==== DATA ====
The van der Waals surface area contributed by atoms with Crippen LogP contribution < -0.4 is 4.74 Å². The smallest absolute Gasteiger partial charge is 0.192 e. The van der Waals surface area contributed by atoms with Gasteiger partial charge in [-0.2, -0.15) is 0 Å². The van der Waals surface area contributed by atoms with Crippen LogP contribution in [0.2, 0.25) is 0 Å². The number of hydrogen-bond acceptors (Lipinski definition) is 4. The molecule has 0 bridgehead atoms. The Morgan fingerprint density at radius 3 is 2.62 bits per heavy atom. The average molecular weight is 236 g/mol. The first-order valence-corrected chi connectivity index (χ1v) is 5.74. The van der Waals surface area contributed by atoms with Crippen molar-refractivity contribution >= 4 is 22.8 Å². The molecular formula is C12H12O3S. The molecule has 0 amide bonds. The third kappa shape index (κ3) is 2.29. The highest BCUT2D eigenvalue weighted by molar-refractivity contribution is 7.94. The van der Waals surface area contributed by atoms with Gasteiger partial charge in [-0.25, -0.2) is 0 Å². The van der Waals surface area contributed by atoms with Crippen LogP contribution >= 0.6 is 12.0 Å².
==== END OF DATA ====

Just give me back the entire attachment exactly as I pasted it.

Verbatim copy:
The van der Waals surface area contributed by atoms with Crippen LogP contribution < -0.4 is 4.74 Å². The smallest absolute Gasteiger partial charge is 0.192 e. The van der Waals surface area contributed by atoms with Gasteiger partial charge in [-0.2, -0.15) is 0 Å². The van der Waals surface area contributed by atoms with Crippen LogP contribution in [0.2, 0.25) is 0 Å². The number of hydrogen-bond acceptors (Lipinski definition) is 4. The molecule has 0 bridgehead atoms. The Morgan fingerprint density at radius 3 is 2.62 bits per heavy atom. The average molecular weight is 236 g/mol. The first-order valence-corrected chi connectivity index (χ1v) is 5.74. The van der Waals surface area contributed by atoms with Crippen molar-refractivity contribution >= 4 is 22.8 Å². The molecular formula is C12H12O3S. The molecule has 0 amide bonds. The third kappa shape index (κ3) is 2.29. The highest BCUT2D eigenvalue weighted by molar-refractivity contribution is 7.94. The van der Waals surface area contributed by atoms with Gasteiger partial charge in [-0.25, -0.2) is 0 Å². The van der Waals surface area contributed by atoms with Crippen LogP contribution >= 0.6 is 12.0 Å².